By Paul Yeager, author of Weather Whys: Facts, Myths, and Oddities
Just a quick (off-topic) note to let you know that I’ll be on NPR’s popular Science Friday show tomorrow to join host Ira Flatow and fellow guests Andrew Fraknoi and David Mizejewski. The segment will be called Winter Wonderland? Wonder No Longer.
While the topic is on NPR, I’d like to mention that NPR forecasts frequently reference the chance of “a passing shower” or “a thunderstorm” instead of plural showers and storms. I notice in other weather venues that others sometimes do this as well. It’s been surprisingly difficult for a layperson to locate authoritative definitions and grammatical use of meteorological events, and I haven’t been able to find anyone discussing it.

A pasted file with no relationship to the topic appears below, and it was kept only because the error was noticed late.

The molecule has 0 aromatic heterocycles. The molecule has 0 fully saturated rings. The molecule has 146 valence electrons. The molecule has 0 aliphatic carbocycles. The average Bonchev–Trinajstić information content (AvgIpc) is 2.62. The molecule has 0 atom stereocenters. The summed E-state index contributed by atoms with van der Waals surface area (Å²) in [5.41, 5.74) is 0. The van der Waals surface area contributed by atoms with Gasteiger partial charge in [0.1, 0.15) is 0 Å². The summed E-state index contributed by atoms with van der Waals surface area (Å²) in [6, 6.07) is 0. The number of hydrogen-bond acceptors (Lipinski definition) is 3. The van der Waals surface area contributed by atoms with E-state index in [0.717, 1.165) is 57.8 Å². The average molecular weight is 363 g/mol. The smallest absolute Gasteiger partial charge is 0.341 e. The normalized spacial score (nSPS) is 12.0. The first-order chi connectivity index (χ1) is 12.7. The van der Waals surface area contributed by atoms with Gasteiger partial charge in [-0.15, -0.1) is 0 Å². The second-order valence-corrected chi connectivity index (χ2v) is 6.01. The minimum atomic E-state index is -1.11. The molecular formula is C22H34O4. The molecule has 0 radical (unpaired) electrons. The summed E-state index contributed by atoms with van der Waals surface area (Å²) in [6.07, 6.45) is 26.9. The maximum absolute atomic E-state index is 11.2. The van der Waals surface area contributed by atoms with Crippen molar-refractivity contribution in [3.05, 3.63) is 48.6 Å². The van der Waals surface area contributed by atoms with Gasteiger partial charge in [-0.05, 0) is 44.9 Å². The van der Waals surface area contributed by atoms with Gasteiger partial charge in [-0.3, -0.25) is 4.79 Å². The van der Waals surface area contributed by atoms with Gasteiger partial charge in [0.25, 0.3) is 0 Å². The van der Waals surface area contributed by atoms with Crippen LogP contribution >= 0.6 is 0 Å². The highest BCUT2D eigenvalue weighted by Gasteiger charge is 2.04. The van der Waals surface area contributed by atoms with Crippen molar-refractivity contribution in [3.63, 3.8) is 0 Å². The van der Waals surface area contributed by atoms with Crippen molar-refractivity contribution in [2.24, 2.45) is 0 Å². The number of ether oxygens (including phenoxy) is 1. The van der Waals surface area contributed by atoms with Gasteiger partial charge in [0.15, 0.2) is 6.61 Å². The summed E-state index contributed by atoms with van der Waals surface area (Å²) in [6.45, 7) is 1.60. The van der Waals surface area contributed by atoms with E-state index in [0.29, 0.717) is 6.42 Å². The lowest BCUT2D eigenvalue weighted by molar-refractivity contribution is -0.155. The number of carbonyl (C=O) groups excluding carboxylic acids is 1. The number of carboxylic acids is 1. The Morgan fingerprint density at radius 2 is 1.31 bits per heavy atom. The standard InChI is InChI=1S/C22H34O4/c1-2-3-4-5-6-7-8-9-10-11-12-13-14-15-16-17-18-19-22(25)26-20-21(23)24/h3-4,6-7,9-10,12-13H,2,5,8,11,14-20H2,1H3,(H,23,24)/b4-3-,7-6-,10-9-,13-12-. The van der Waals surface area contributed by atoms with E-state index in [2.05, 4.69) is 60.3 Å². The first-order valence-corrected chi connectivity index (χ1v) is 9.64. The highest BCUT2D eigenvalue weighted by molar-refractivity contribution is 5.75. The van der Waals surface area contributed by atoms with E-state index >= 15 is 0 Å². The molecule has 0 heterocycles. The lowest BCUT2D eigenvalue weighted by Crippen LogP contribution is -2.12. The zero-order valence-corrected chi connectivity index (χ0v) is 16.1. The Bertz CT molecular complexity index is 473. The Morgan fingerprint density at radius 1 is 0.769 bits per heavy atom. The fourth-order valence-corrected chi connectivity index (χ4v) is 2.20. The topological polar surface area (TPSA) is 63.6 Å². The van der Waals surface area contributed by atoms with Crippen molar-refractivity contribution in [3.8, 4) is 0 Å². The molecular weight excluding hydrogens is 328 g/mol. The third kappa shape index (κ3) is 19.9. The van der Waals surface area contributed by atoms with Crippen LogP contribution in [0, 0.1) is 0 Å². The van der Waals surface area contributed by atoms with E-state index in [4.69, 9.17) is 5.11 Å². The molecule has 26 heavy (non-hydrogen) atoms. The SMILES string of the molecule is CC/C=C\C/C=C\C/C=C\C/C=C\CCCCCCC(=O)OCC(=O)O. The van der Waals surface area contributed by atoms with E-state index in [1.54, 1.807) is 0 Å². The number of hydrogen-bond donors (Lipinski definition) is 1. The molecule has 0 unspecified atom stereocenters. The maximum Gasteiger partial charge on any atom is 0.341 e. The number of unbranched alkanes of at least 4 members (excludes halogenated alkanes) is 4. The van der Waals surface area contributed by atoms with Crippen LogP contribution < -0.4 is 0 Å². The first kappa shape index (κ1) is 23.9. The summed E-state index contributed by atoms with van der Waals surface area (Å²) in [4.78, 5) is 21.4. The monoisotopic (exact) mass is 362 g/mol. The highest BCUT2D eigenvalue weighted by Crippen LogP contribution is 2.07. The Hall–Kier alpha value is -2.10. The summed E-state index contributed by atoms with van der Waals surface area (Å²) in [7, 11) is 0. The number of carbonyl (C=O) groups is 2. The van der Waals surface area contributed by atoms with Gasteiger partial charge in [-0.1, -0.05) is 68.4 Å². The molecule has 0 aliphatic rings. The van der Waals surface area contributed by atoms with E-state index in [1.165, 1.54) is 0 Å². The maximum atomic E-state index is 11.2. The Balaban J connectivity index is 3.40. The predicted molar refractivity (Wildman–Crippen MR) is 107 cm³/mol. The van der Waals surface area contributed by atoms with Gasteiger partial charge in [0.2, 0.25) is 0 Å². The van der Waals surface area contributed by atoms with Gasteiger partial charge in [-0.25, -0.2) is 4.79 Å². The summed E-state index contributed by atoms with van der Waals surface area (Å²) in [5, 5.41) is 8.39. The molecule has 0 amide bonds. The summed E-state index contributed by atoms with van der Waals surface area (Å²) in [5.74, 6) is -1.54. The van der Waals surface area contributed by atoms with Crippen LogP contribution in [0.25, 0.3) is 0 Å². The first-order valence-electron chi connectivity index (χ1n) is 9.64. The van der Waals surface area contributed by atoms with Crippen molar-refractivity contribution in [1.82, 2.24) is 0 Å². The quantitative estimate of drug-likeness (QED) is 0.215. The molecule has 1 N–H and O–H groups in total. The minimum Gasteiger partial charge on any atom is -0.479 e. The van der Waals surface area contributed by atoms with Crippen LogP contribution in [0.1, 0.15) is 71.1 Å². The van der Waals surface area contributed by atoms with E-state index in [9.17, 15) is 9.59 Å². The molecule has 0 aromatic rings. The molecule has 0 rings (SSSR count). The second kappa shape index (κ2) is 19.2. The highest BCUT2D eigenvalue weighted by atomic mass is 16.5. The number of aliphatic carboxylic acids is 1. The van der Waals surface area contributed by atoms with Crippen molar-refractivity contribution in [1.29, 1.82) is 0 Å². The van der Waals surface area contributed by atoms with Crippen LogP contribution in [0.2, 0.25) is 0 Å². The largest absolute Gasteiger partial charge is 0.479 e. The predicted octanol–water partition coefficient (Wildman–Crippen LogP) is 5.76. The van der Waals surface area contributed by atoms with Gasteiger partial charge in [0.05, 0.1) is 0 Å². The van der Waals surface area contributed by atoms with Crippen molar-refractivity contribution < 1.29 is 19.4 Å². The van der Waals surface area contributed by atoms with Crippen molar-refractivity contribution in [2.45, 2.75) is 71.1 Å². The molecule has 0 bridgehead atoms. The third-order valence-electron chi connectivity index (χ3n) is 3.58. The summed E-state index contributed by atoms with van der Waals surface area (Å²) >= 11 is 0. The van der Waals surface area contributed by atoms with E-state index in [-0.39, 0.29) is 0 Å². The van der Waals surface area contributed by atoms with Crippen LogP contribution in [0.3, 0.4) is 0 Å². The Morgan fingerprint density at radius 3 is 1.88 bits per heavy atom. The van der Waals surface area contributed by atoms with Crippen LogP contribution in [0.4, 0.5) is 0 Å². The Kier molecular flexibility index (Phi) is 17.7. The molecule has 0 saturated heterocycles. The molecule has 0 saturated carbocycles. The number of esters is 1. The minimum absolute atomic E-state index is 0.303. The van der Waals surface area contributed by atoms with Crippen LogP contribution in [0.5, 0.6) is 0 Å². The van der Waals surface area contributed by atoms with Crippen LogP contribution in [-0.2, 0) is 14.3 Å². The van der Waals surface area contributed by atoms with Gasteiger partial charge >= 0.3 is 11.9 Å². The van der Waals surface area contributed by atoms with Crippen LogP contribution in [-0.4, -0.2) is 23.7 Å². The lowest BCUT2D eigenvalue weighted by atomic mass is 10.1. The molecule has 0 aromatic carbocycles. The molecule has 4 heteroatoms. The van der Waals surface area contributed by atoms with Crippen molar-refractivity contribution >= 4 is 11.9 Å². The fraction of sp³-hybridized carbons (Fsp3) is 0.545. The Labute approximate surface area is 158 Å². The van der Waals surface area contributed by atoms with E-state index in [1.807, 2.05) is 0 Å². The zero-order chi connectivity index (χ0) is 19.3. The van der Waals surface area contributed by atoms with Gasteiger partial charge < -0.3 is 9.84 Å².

When I hear it, I want to know the approximate time that I can expect that single black cloud in the sky that is responsible for the single shower or storm to be above me. Maybe I can take an alternate route home to avoid it.
I am always concerned about good weather because i always took photographs of landscape. –
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